History has valuable lessons to teach policy makers but it reveals its lessons only grudgingly. Close analyses of the facts and their relevance is required lest policy makers fall victim to the persuasive power of false analogies and are misled into imprudent judgments.¬ Just such a danger is posed by those who casually invoke “The lessons¬ of Prohibition” to argue for the legalization of drugs.What everyone “knows” about Prohibition is that it was a failure. It did not eliminate drinking; it did create a black market. That in turn spawned criminal syndicates and random violence. Corruption and widespread disrespect for law were incubated and, most tellingly, Prohibition was repealed only 14 years after it was enshrined in the Constitution.
The lesson drawn by commentators is that it is fruitless to allow moralists to use criminal law to control intoxicating substances. Many now say it is equally unwise to rely on the law to solve the nation’s drug problem.
But the conventional view of Prohibition is not supported by the facts.
First, the regime created in 1919 by the Volstead Act, which charged the Treasury Department with enforcement of the new restrictions, was far from all-embracing. The amendment prohibited the commercial manufacture and distribution of alcoholic beverages: it did not prohibit use, nor production for one’s own consumption. Moreover, the provisions did not take effect until a year after passage ¬– plenty of time for people to stockpile supplies.
Second, alcohol consumption de¬clined dramatically during Prohibition. Cirrhosis death rates for men were 29.5 per 100,000 in 1911 and 10.7 in 1929. Admissions to state mental hospitals for alcoholic psychosis declined from 10.1 per 100,000 in 1919 to 4.7 in 1928.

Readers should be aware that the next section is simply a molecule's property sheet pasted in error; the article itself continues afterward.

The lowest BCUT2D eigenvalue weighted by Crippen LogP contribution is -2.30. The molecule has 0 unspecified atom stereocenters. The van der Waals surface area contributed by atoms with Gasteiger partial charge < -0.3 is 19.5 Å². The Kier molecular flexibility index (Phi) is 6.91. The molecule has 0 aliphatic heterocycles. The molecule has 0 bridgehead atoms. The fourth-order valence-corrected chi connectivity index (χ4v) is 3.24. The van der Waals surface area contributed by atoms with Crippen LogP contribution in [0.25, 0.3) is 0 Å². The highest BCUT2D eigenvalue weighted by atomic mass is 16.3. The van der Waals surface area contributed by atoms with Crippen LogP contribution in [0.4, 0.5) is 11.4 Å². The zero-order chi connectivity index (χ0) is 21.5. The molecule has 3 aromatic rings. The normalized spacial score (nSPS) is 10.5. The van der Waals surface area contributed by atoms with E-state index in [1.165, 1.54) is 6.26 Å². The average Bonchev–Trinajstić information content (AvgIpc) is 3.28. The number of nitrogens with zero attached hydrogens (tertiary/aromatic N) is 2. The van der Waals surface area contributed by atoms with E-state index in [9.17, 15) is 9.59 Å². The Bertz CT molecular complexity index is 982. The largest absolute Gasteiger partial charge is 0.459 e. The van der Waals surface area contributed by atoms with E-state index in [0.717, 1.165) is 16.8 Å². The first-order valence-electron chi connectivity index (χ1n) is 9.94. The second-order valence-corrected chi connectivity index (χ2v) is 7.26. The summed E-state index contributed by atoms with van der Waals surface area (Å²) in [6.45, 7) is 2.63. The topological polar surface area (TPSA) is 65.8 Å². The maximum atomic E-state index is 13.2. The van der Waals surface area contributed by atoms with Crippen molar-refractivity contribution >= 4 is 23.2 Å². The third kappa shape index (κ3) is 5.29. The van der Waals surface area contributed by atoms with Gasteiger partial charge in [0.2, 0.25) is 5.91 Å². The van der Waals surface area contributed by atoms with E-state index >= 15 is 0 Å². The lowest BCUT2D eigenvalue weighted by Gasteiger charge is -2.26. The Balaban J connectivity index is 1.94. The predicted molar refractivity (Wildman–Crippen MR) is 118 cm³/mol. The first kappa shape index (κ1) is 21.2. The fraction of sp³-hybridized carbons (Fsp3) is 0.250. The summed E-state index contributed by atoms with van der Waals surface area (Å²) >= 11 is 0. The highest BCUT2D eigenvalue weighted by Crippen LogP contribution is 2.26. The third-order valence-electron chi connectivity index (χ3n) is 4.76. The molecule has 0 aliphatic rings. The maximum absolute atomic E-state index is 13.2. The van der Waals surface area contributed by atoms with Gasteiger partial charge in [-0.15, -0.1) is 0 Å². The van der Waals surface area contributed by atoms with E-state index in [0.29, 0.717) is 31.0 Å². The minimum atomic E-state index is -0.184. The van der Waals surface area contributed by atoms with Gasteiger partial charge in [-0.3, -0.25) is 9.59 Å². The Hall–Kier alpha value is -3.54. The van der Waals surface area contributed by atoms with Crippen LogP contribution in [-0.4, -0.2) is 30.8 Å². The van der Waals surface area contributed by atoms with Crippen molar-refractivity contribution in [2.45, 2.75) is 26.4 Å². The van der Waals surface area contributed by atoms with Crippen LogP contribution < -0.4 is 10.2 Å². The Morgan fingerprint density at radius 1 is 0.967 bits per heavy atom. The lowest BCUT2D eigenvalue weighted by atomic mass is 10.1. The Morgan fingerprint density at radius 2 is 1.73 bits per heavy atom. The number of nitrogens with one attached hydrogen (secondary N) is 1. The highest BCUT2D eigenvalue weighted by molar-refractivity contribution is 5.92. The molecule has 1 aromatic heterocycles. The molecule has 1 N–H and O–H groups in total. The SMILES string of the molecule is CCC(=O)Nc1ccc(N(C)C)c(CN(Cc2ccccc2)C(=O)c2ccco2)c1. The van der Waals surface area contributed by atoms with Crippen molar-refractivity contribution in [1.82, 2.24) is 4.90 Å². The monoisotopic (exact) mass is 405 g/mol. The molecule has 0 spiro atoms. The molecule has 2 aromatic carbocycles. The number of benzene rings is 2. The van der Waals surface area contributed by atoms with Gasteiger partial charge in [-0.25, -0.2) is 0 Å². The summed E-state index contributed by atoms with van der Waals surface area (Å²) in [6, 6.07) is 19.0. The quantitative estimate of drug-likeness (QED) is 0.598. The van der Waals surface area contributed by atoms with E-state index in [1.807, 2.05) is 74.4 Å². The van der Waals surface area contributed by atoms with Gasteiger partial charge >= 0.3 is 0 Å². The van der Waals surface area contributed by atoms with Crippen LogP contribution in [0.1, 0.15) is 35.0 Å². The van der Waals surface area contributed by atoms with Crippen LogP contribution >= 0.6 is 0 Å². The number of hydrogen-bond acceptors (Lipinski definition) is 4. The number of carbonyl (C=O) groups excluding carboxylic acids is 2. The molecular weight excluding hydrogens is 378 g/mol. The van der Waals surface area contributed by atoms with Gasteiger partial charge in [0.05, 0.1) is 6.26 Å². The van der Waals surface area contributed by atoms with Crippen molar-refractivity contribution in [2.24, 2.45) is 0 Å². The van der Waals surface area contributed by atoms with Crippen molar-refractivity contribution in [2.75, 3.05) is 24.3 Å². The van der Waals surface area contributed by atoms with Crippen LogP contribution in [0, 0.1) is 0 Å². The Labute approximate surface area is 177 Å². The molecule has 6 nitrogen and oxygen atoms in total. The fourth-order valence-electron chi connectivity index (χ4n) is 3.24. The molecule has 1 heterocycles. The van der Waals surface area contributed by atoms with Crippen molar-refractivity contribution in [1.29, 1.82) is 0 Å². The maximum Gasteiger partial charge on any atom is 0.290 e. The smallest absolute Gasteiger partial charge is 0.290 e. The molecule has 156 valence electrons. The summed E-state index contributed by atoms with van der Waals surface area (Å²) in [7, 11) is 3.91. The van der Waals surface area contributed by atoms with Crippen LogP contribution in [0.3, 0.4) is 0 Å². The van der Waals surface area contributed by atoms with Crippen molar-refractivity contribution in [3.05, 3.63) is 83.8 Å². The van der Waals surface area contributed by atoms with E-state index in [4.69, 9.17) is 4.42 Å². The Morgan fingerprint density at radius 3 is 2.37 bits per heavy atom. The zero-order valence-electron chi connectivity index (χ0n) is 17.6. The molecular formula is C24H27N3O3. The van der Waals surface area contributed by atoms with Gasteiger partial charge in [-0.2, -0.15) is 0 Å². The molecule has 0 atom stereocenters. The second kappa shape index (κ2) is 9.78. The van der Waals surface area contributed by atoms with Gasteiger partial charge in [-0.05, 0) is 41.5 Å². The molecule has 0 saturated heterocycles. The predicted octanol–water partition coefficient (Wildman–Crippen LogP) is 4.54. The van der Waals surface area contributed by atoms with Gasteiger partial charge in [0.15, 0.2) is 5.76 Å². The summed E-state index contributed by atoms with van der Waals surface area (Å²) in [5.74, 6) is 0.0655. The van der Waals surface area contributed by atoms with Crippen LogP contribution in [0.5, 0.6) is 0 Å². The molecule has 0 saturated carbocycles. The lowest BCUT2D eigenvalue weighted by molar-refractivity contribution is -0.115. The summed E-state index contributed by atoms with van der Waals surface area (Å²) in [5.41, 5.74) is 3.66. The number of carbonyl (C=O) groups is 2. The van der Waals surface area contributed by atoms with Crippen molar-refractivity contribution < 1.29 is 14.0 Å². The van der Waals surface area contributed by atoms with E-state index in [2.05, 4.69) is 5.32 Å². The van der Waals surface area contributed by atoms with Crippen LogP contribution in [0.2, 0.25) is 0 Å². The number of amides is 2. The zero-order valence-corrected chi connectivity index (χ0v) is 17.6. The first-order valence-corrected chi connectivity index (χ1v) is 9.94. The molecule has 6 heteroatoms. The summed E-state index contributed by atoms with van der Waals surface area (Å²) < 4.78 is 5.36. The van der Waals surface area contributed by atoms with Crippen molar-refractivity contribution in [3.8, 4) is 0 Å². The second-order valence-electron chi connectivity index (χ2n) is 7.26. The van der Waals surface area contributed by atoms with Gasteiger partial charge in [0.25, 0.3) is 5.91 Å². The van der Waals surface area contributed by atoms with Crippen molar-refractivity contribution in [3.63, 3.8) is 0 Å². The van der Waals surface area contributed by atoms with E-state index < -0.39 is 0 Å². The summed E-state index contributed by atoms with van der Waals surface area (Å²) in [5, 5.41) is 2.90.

Arrests for public drunkenness and disorderly conduct declined 50 percent between 1916 and 1922. For the population as a whole, the best estimates are that consumption of alcohol declined by 30 percent to 50 percent.
Third, violent crime did not increase dramatically during Prohibition. Homicide rates rose dramatically from 1900 to 1910 but remained roughly constant during Prohibition’s 14 year rule. Organized crime may have become more visible and lurid during Prohibition, but it existed before and after.
Fourth, following the repeal of Prohibition, alcohol consumption increased. Today, alcohol is estimated to be the cause of more than 23,000 motor vehicle deaths and is implicated in more than half of the nation’s 20,000 homicides.
In contrast, drugs have not yet been persuasively linked to highway fatalities and are believed to account for 10 percent, and 10- 20 percent of homicides.
Prohibition did not end alcohol use. What is remarkable, however, Is that a relatively narrow political movement, relying on a relatively weak set of statutes, succeeded in reducing, by one-third, the consumption of a drug that had wide historical and popular sanction.
This is not to say that society was wrong to repeal Prohibition. A. democratic society may decide that recre¬ational drinking is worth the price¬ — traffic fatalities and other consequences. But the common claim that laws backed by morally motivated political movements cannot reduce drug use is wrong.
Not only are the facts of Prohibition misunderstood, but the lessons are ¬misapplied to the current situation.
The U.S. is in the early to middle stages of a potentially widespread cocaine epidemic. If the line is held now, we can prevent new users and increasing casualties. So this is exactly not the time to be considering a Liberalization of our laws on cocaine. We need a firm stand by society against cocaine use to extend and reinforce the messages that are being learned through painful personal experience and testimony.
The real lesson of Prohibition is that the society can, indeed, make a dent in the consumption of drugs through laws.
There is a price to be paid for such restrictions, of course. But for drugs such as heroin and cocaine, which are dangerous but currently largely unpopular, that price is small relative to the benefits.
Source: Mark H. Moore New York Times, October 16, 1989